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No. 1 Georgia romps into playoff with 50-30 SEC win vs LSU

Source image: https://apnews.com/article/college-football-sports-georgia-atlanta-louisiana-state-tigers-04e00a53b38f661338768db74509e464

ATLANTA (AP) — Georgia swatted away the field goal attempt, the ball spinning to a stop at its 4-yard line. The LSU players trudged off the field, thinking the play was over.

Christopher Smith knew better. He suddenly scooped it up and took off the other way, sprinting 96 yards for a touchdown that epitomized the Bulldogs program.

They were a step ahead of LSU on Saturday.

They’ve been a step ahead of everyone for two years now.

With all sorts of turmoil behind them in the rankings, Georgia headed to the College Football Playoff as the clear No. 1, dismantling the No. 11 Tigers 50-30 in the Southeastern Conference championship game Saturday.

Stetson Bennett’s threw a season-high four touchdown passes in another stellar postseason performance, while Smith’s heads-up play gave the Bulldogs an early spark.

“I’ve got good players around me. I’m not that bad at football, either,” Bennett said with a smile. “We’ve got a good team.”

Georgia (13-0, No. 1 CFP) also caught a big break when Smith deflected a pass that bounced off an LSU receiver’s helmet and wound up being picked off by the Bulldogs, setting up a score that contributed to a 35-10 lead by halftime.

LSU quarterback Jayden Daniels re-injured a sore right ankle late in the second quarter, giving way to Garrett Nussmeier in the second half.

The backup guiding the Tigers (9-4, No. 14 CFP) to three touchdowns, but it wasn’t nearly enough.

Georgia accomplished something that not even last season’s national championship squad could could do — win its first SEC title since 2017. The Bulldogs were denied in this game a year ago by Alabama, before bouncing back to beat the Crimson Tide in the title game.

“I don’t want one kid to walk out of our program without an SEC championship ring in their careers,” coach Kirby Smart said. “That could’ve happened. They said enough is enough and got ’em one tonight.”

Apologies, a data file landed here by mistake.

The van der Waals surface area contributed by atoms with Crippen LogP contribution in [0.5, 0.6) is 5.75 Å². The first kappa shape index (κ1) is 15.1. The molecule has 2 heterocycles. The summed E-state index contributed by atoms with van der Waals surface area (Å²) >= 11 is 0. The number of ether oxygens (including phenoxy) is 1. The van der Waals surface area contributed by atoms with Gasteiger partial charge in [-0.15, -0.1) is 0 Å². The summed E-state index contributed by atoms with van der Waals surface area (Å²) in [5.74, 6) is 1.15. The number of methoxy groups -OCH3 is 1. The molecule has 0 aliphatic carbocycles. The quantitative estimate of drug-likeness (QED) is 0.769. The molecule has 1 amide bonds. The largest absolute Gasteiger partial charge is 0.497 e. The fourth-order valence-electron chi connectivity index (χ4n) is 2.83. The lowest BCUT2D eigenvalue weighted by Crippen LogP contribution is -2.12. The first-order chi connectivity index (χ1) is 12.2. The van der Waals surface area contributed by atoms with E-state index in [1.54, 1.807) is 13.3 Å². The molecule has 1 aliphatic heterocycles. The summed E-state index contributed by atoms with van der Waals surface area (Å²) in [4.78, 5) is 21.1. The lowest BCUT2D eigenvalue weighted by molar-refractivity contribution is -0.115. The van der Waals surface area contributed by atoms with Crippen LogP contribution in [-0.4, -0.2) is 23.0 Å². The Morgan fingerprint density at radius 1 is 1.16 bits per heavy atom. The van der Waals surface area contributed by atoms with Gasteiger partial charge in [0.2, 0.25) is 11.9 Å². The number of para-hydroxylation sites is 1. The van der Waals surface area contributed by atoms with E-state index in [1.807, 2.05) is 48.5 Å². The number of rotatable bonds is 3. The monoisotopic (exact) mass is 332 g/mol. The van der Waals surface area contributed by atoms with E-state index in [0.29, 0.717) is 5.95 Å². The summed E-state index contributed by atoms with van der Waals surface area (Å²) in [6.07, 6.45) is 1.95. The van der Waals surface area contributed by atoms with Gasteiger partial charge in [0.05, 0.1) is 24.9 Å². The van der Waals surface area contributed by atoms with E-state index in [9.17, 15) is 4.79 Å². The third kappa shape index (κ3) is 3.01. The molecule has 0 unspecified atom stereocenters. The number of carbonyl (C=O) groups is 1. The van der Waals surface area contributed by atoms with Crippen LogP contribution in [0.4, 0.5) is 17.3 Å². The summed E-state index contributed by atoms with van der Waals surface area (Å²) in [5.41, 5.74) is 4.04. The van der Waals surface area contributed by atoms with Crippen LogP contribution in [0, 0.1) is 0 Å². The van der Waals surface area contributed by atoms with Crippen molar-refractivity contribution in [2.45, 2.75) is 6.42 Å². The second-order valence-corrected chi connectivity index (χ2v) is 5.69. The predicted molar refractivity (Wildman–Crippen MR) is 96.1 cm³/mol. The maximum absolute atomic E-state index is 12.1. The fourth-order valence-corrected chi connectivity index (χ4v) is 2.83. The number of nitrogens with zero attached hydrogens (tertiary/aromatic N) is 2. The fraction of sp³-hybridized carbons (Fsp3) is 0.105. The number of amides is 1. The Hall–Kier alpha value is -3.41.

Georgia heads into the playoff assured of a return trip to Atlanta for a de facto semifinal home game at Mercedes-Benz Stadium, just 75 miles from its Athens campus.

LSU’s outside hopes of crashing the four-team playoff field were wiped out a week ago by a stunning loss at Texas A&M, one of several upsets that will give the selection committee plenty to think about before its announcement Sunday.

Tennessee and Clemson also ruined their playoff hopes with losses late in the regular season, while No. 4 Southern California is presumably out after getting blown out by Utah in the Pac-12 title game Friday night.

Just as the SEC game was kicking off, No. 3 TCU lost to Kansas State in overtime for the Big 12 championship, further clouding a playoff picture that suddenly looks much more favorable for No. 5 Ohio State and No. 6 Alabama.

No matter who makes the elite field, Georgia is firmly focused on becoming the first repeat national champion since Alabama in 2011-12, having won all but one game this season by double-digit margins.

“I’ve tried not to play attention to any of it,” Smart said of all the chaos. “It didn’t matter to me. That’s so far away.”

The Bulldogs showed they are more than just a bunch of talented athletes — this is a smart, well-coached group.

When Nazir Stackhouse burst through the middle of the line to block LSU’s 32-yard field goal attempt late in the first quarter, Smith knew what to do.

“That’s a scenario we go over a lot in practice,” he said.

He looked toward the sideline to see if it was OK to grab it.

“You’re not allowed to pick it up unless you can score with it,” Smart said.

Smith took care of the rest, dashing to the end zone without a Tigers player in sight.

LSU coach Brian Kelly blamed himself and his staff for allowing the play to happen.

“Obviously, we did a poor job if coaching,” he said. “It’s our responsibility to have our guys alert in that situation. They were not alert.”

LSU quickly tied it up on Daniels’ 53-yard touchdown pass to Kayshon Boutte, only to have Bennett take control from there.

The sixth-year senior, a former walk-on who was offensive MVP of both Georgia playoff wins a year ago, struck for four TD passes in a less than 15-minute span: 3 yards to Brock Bowers, 22 yards to Ladd McConkey, 14 yards to Darnell Washington and 3 yards to Dillon Bell.

Just like that, Georgia led 35-7.

“I was in a zone,” Bennett said.

It’s been that way for two years now.

THE TAKEAWAY

LSU: Kelly’s debut season turned a bit ugly the last two weeks, but the Tigers are on the right track. “We want to get back here next year,” Kelly said. “Get back here and win it.”